Jules Verne had a similar idea in From the Earth to the Moon, where he refers to solar sails, a propulsion technology that uses radiation pressure exerted by stars to travel through space like on a sailing ship. In his novel, the writer suggests using this method to propel the characters’ spacecraft: “Because, though we are floating in space, our projectile, bathed in the solar rays, will receive light and heat. It economizes the gas, which is in every respect a good economy.” In doing so, Verne depicts environmentally friendly travel before its time.

Solar Sailing

Solar sailing is not just the product of fiction. The 20th century saw a few actual spacecraft produced using this technology, most notably Japanese solar sailing probe IKAROS (Interplanetary Kite-craft Accelerated by Radiation Of the Sun). Such devices work on the principle of radiation pressure emitted by stars (the photoelectric effect). Large “sails” are used to drive forward (and steer) a spacecraft, but the energy harnessed is not enough to launch a ship beyond the pull of the Earth’s gravity. However, the solar sails can propel the spacecraft once in space. The most advanced project produced to date is the Japanese IKAROS probe, with 173 square meters of sails, which was launched in 2010 and is still continuing its mission. The solar sails help slightly increase the initial speed.

There are actually quite a few references to solar sails in science fiction, including the spacecraft which is suddenly detected near the Earth in Larry Niven and Jerry Pournelle’s The Mote in God’s Eye (1974), Pierre Boulle’s famous Planet of the Apes (1963), Il Etait une Voile Parmi les Etoiles (The Sail Between the Stars) by Jean-Louis and Doris Le May (1976), and Bernard Werber’s 2006 work Le Papillon des Etoiles (The Butterfly of the Stars), where, to escape humanity’s self-inflicted destruction, the protagonist boards a solar sailing spacecraft as part of the aptly named “Last Hope” project. The spaceship is designed to take tens of thousands of passengers to find another planet where well-meaning people can live. Solar sailing also plays a central role in Gérard Klein’s novel Les Voiliers du Soleil, even lending its name to the title, which means “The Solar Sailing Ship”. One passage describes this type of propulsion: “Because the big spacecraft was a solar sailing ship. It looked like a flower, a huge circle of blossoming, shining petals, several kilometers across. This flower was a sail. It couldn’t be more different from the square or triangular sails blown by earthly winds. There isn’t the slightest breeze in space. The only wind in this void is produced by the sun: light.”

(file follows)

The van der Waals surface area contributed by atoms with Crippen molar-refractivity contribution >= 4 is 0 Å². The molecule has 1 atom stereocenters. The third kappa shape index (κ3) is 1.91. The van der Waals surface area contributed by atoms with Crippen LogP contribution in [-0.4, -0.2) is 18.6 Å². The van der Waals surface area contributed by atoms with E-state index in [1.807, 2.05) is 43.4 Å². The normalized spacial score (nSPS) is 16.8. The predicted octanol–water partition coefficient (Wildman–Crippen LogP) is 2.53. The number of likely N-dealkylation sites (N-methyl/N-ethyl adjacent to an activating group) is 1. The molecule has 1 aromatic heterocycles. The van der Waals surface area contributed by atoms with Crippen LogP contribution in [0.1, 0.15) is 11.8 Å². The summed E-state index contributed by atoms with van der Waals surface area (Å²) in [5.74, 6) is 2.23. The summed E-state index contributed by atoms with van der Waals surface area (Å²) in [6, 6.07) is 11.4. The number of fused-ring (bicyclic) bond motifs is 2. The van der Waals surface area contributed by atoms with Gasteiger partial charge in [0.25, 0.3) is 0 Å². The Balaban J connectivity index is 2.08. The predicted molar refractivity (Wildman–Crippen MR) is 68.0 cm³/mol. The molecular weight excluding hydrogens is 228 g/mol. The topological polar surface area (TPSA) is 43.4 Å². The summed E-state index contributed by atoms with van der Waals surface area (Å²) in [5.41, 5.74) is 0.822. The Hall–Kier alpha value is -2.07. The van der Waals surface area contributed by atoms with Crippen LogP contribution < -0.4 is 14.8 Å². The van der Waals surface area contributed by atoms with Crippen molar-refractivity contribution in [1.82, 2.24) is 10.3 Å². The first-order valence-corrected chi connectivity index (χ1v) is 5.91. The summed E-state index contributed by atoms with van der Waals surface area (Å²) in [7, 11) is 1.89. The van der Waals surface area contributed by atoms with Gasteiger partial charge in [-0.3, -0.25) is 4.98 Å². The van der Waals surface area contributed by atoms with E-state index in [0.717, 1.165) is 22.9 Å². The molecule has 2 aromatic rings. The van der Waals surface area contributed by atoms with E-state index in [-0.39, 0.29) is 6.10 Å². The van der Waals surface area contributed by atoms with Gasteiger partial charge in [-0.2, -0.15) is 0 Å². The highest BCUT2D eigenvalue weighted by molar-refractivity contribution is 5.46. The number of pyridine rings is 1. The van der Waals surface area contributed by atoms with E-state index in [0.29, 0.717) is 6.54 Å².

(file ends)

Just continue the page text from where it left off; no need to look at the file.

Find out more:

 

The writing of Cyrano de Bergerac can be read online, with most of his works available in full (in French) on the French National Library’s Gallica site. However, they require a good amount of concentration due to now-outdated words and, in particular, 17th-century French spelling.

https://gallica.bnf.fr/ark:/12148/bpt6k875831k/f46.image.r=cyrano%20de%20bergerac%20lune

The quote on Cyrano’s flight experience can be found on page 44 of this edition.

The quoted works by Jules Verne and Henry de Graffigny can be accessed freely online. In particular, the full text of Le Faure and De Graffigny’s The Extraordinary Adventures of a Russian Scientist is worth a read: the tone is more comic than in the works of Jules Verne, sometimes close to derision. The focus of the scientific content is certainly astronomy, but not without a healthy dose of imagination. Although his work was highly popular during his own lifetime, De Graffigny is no longer a household name, undoubtedly because his reluctance to use a serious tone did not help retain readers.

Key information on the Japanese IKAROS experiment can be found on https://global.jaxa.jp/projects/sas/ikaros/. Lastly, a few classics of French science fiction, which often refer to solar sailing for crossing long distances with no other powerIn physics, power is the amount of energy supplied by a system per unit time. In simpler terms, power can be viewed as energy output... source but radiation pressure, can be found via https://fr.wikipedia.org/wiki/Les_Voiliers_du_soleil